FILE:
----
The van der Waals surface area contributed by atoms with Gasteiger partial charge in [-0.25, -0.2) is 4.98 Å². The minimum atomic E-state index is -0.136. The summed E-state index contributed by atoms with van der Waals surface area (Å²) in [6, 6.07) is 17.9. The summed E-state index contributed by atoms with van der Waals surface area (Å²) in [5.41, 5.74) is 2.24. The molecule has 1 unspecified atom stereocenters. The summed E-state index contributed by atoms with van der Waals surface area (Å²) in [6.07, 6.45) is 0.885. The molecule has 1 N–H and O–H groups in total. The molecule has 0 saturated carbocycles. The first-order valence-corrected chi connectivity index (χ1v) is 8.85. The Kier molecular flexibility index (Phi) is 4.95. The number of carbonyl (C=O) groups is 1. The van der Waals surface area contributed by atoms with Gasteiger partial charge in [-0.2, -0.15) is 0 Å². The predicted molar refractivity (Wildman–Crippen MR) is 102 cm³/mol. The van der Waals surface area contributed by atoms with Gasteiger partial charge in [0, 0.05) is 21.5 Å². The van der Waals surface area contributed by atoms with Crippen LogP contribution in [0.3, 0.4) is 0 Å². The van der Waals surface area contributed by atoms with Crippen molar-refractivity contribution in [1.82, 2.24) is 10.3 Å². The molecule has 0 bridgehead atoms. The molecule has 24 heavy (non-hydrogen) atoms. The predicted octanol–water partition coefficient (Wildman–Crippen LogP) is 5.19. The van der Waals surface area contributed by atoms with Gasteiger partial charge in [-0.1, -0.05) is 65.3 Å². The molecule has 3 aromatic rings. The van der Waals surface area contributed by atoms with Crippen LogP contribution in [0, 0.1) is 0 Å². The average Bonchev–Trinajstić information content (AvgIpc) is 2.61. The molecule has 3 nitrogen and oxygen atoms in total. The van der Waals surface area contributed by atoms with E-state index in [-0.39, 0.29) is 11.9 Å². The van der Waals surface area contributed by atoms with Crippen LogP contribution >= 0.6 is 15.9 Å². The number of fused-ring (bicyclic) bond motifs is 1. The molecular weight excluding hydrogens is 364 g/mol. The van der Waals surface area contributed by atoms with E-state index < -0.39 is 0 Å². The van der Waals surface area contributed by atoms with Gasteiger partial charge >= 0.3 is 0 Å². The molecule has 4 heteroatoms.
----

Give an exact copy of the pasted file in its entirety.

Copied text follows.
The van der Waals surface area contributed by atoms with Gasteiger partial charge in [-0.25, -0.2) is 4.98 Å². The minimum atomic E-state index is -0.136. The summed E-state index contributed by atoms with van der Waals surface area (Å²) in [6, 6.07) is 17.9. The summed E-state index contributed by atoms with van der Waals surface area (Å²) in [5.41, 5.74) is 2.24. The molecule has 1 unspecified atom stereocenters. The summed E-state index contributed by atoms with van der Waals surface area (Å²) in [6.07, 6.45) is 0.885. The molecule has 1 N–H and O–H groups in total. The molecule has 0 saturated carbocycles. The first-order valence-corrected chi connectivity index (χ1v) is 8.85. The Kier molecular flexibility index (Phi) is 4.95. The number of carbonyl (C=O) groups is 1. The van der Waals surface area contributed by atoms with Gasteiger partial charge in [-0.2, -0.15) is 0 Å². The predicted molar refractivity (Wildman–Crippen MR) is 102 cm³/mol. The van der Waals surface area contributed by atoms with Gasteiger partial charge in [0, 0.05) is 21.5 Å². The van der Waals surface area contributed by atoms with Crippen LogP contribution in [0.3, 0.4) is 0 Å². The van der Waals surface area contributed by atoms with Crippen molar-refractivity contribution in [1.82, 2.24) is 10.3 Å². The molecule has 0 bridgehead atoms. The molecule has 24 heavy (non-hydrogen) atoms. The predicted octanol–water partition coefficient (Wildman–Crippen LogP) is 5.19. The van der Waals surface area contributed by atoms with Gasteiger partial charge in [-0.1, -0.05) is 65.3 Å². The molecule has 3 aromatic rings. The van der Waals surface area contributed by atoms with Crippen LogP contribution in [0, 0.1) is 0 Å². The average Bonchev–Trinajstić information content (AvgIpc) is 2.61. The molecule has 3 nitrogen and oxygen atoms in total. The van der Waals surface area contributed by atoms with E-state index in [-0.39, 0.29) is 11.9 Å². The van der Waals surface area contributed by atoms with Crippen LogP contribution >= 0.6 is 15.9 Å². The number of fused-ring (bicyclic) bond motifs is 1. The molecular weight excluding hydrogens is 364 g/mol. The van der Waals surface area contributed by atoms with E-state index < -0.39 is 0 Å². The van der Waals surface area contributed by atoms with Gasteiger partial charge >= 0.3 is 0 Å². The molecule has 4 heteroatoms.